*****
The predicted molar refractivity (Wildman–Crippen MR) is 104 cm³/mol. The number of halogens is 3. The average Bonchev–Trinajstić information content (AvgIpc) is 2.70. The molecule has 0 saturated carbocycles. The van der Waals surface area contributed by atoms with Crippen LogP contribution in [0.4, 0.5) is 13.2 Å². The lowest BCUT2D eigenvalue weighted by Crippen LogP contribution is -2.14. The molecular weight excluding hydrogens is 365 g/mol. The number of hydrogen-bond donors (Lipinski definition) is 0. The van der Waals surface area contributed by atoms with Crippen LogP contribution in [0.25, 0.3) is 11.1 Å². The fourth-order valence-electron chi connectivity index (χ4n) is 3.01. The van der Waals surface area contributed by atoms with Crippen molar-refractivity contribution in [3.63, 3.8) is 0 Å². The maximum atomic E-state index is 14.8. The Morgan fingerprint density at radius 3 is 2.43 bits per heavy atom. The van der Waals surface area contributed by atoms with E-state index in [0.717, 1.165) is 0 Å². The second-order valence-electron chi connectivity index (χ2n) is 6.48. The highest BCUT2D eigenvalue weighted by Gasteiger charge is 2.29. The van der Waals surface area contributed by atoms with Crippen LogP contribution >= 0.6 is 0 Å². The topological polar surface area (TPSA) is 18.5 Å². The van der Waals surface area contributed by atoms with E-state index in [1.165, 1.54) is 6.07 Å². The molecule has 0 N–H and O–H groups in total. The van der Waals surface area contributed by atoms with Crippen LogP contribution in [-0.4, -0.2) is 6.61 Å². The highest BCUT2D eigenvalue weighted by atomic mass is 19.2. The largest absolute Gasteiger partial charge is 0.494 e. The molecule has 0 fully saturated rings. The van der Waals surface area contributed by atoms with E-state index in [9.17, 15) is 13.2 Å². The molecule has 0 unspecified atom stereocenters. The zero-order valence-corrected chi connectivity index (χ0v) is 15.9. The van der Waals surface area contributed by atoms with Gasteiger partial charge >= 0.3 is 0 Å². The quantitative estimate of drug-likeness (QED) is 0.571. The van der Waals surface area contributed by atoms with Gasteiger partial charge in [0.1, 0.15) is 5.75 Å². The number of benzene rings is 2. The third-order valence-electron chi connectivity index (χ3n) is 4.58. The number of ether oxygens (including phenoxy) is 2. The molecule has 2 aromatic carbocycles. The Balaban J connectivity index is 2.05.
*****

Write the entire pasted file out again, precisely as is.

The predicted molar refractivity (Wildman–Crippen MR) is 104 cm³/mol. The number of halogens is 3. The average Bonchev–Trinajstić information content (AvgIpc) is 2.70. The molecule has 0 saturated carbocycles. The van der Waals surface area contributed by atoms with Crippen LogP contribution in [0.4, 0.5) is 13.2 Å². The lowest BCUT2D eigenvalue weighted by Crippen LogP contribution is -2.14. The molecular weight excluding hydrogens is 365 g/mol. The number of hydrogen-bond donors (Lipinski definition) is 0. The van der Waals surface area contributed by atoms with Crippen LogP contribution in [0.25, 0.3) is 11.1 Å². The fourth-order valence-electron chi connectivity index (χ4n) is 3.01. The van der Waals surface area contributed by atoms with Crippen molar-refractivity contribution in [3.63, 3.8) is 0 Å². The maximum atomic E-state index is 14.8. The Morgan fingerprint density at radius 3 is 2.43 bits per heavy atom. The van der Waals surface area contributed by atoms with E-state index in [0.717, 1.165) is 0 Å². The second-order valence-electron chi connectivity index (χ2n) is 6.48. The highest BCUT2D eigenvalue weighted by Gasteiger charge is 2.29. The van der Waals surface area contributed by atoms with Crippen LogP contribution >= 0.6 is 0 Å². The topological polar surface area (TPSA) is 18.5 Å². The van der Waals surface area contributed by atoms with E-state index in [1.165, 1.54) is 6.07 Å². The molecule has 0 N–H and O–H groups in total. The van der Waals surface area contributed by atoms with Crippen LogP contribution in [-0.4, -0.2) is 6.61 Å². The highest BCUT2D eigenvalue weighted by atomic mass is 19.2. The largest absolute Gasteiger partial charge is 0.494 e. The molecule has 0 fully saturated rings. The van der Waals surface area contributed by atoms with E-state index in [9.17, 15) is 13.2 Å². The molecule has 0 unspecified atom stereocenters. The zero-order valence-corrected chi connectivity index (χ0v) is 15.9. The van der Waals surface area contributed by atoms with Gasteiger partial charge >= 0.3 is 0 Å². The quantitative estimate of drug-likeness (QED) is 0.571. The van der Waals surface area contributed by atoms with Gasteiger partial charge in [0.1, 0.15) is 5.75 Å². The number of benzene rings is 2. The third-order valence-electron chi connectivity index (χ3n) is 4.58. The number of ether oxygens (including phenoxy) is 2. The molecule has 2 aromatic carbocycles. The Balaban J connectivity index is 2.05.